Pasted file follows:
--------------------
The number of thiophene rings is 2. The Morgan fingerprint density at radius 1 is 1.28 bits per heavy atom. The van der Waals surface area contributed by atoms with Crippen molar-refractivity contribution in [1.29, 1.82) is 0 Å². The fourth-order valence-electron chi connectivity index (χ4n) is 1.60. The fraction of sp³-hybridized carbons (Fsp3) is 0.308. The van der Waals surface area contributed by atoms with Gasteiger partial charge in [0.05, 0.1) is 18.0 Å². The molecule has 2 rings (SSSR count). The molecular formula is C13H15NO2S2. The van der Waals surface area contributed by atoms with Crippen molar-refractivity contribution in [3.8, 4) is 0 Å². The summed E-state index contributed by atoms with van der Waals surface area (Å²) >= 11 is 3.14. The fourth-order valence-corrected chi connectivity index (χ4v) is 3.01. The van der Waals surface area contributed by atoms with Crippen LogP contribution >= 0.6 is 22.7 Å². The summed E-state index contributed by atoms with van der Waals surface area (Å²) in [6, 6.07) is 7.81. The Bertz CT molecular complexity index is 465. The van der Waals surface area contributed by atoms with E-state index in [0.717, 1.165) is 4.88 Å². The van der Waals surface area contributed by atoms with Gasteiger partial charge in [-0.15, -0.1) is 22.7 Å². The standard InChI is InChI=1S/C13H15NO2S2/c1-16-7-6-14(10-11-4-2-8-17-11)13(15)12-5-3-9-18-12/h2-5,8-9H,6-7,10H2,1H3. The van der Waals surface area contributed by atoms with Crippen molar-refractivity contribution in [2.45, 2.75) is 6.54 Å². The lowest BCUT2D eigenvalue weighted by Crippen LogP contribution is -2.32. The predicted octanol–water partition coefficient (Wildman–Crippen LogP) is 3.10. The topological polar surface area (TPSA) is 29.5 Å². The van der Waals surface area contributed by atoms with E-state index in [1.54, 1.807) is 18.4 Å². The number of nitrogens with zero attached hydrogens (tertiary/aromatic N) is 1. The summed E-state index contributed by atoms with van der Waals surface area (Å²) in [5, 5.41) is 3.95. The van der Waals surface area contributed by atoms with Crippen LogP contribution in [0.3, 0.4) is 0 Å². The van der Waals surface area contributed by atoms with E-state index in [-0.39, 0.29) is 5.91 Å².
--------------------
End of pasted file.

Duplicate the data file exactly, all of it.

The number of thiophene rings is 2. The Morgan fingerprint density at radius 1 is 1.28 bits per heavy atom. The van der Waals surface area contributed by atoms with Crippen molar-refractivity contribution in [1.29, 1.82) is 0 Å². The fourth-order valence-electron chi connectivity index (χ4n) is 1.60. The fraction of sp³-hybridized carbons (Fsp3) is 0.308. The van der Waals surface area contributed by atoms with Gasteiger partial charge in [0.05, 0.1) is 18.0 Å². The molecule has 2 rings (SSSR count). The molecular formula is C13H15NO2S2. The van der Waals surface area contributed by atoms with Crippen molar-refractivity contribution in [3.8, 4) is 0 Å². The summed E-state index contributed by atoms with van der Waals surface area (Å²) >= 11 is 3.14. The fourth-order valence-corrected chi connectivity index (χ4v) is 3.01. The van der Waals surface area contributed by atoms with Crippen LogP contribution >= 0.6 is 22.7 Å². The summed E-state index contributed by atoms with van der Waals surface area (Å²) in [6, 6.07) is 7.81. The Bertz CT molecular complexity index is 465. The van der Waals surface area contributed by atoms with E-state index in [0.717, 1.165) is 4.88 Å². The van der Waals surface area contributed by atoms with Gasteiger partial charge in [-0.15, -0.1) is 22.7 Å². The standard InChI is InChI=1S/C13H15NO2S2/c1-16-7-6-14(10-11-4-2-8-17-11)13(15)12-5-3-9-18-12/h2-5,8-9H,6-7,10H2,1H3. The van der Waals surface area contributed by atoms with Crippen molar-refractivity contribution in [2.45, 2.75) is 6.54 Å². The lowest BCUT2D eigenvalue weighted by Crippen LogP contribution is -2.32. The predicted octanol–water partition coefficient (Wildman–Crippen LogP) is 3.10. The topological polar surface area (TPSA) is 29.5 Å². The van der Waals surface area contributed by atoms with E-state index in [1.54, 1.807) is 18.4 Å². The number of nitrogens with zero attached hydrogens (tertiary/aromatic N) is 1. The summed E-state index contributed by atoms with van der Waals surface area (Å²) in [5, 5.41) is 3.95. The van der Waals surface area contributed by atoms with Crippen LogP contribution in [0.3, 0.4) is 0 Å². The van der Waals surface area contributed by atoms with E-state index in [-0.39, 0.29) is 5.91 Å².